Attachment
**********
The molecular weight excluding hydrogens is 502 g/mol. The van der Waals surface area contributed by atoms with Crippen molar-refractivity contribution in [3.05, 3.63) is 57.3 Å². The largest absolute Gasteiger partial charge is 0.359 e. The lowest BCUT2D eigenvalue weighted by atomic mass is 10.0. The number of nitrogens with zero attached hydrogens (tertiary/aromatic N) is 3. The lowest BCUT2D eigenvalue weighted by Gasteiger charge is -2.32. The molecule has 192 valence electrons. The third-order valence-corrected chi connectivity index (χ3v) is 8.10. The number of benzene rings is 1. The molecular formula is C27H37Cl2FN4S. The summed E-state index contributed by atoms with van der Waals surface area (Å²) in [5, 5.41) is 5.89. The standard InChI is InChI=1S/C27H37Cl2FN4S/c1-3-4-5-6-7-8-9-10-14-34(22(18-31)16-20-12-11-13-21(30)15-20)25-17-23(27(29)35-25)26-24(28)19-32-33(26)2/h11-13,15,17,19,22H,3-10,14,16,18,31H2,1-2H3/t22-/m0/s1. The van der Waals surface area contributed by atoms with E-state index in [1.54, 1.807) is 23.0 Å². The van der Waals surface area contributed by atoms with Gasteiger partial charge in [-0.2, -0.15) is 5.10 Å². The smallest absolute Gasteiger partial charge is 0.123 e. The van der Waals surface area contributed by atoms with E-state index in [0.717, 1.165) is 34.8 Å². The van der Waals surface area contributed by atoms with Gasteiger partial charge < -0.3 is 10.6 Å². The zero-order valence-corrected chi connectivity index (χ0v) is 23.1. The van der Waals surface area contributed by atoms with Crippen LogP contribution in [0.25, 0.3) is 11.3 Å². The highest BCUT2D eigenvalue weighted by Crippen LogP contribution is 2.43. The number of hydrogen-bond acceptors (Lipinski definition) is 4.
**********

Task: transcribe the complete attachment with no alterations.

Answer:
The molecular weight excluding hydrogens is 502 g/mol. The van der Waals surface area contributed by atoms with Crippen molar-refractivity contribution in [3.05, 3.63) is 57.3 Å². The largest absolute Gasteiger partial charge is 0.359 e. The lowest BCUT2D eigenvalue weighted by atomic mass is 10.0. The number of nitrogens with zero attached hydrogens (tertiary/aromatic N) is 3. The lowest BCUT2D eigenvalue weighted by Gasteiger charge is -2.32. The molecule has 192 valence electrons. The third-order valence-corrected chi connectivity index (χ3v) is 8.10. The number of benzene rings is 1. The molecular formula is C27H37Cl2FN4S. The summed E-state index contributed by atoms with van der Waals surface area (Å²) in [5, 5.41) is 5.89. The standard InChI is InChI=1S/C27H37Cl2FN4S/c1-3-4-5-6-7-8-9-10-14-34(22(18-31)16-20-12-11-13-21(30)15-20)25-17-23(27(29)35-25)26-24(28)19-32-33(26)2/h11-13,15,17,19,22H,3-10,14,16,18,31H2,1-2H3/t22-/m0/s1. The van der Waals surface area contributed by atoms with E-state index in [1.54, 1.807) is 23.0 Å². The van der Waals surface area contributed by atoms with Gasteiger partial charge in [-0.2, -0.15) is 5.10 Å². The smallest absolute Gasteiger partial charge is 0.123 e. The van der Waals surface area contributed by atoms with E-state index in [0.717, 1.165) is 34.8 Å². The van der Waals surface area contributed by atoms with Gasteiger partial charge < -0.3 is 10.6 Å². The zero-order valence-corrected chi connectivity index (χ0v) is 23.1. The van der Waals surface area contributed by atoms with Crippen LogP contribution in [0.25, 0.3) is 11.3 Å². The highest BCUT2D eigenvalue weighted by Crippen LogP contribution is 2.43. The number of hydrogen-bond acceptors (Lipinski definition) is 4.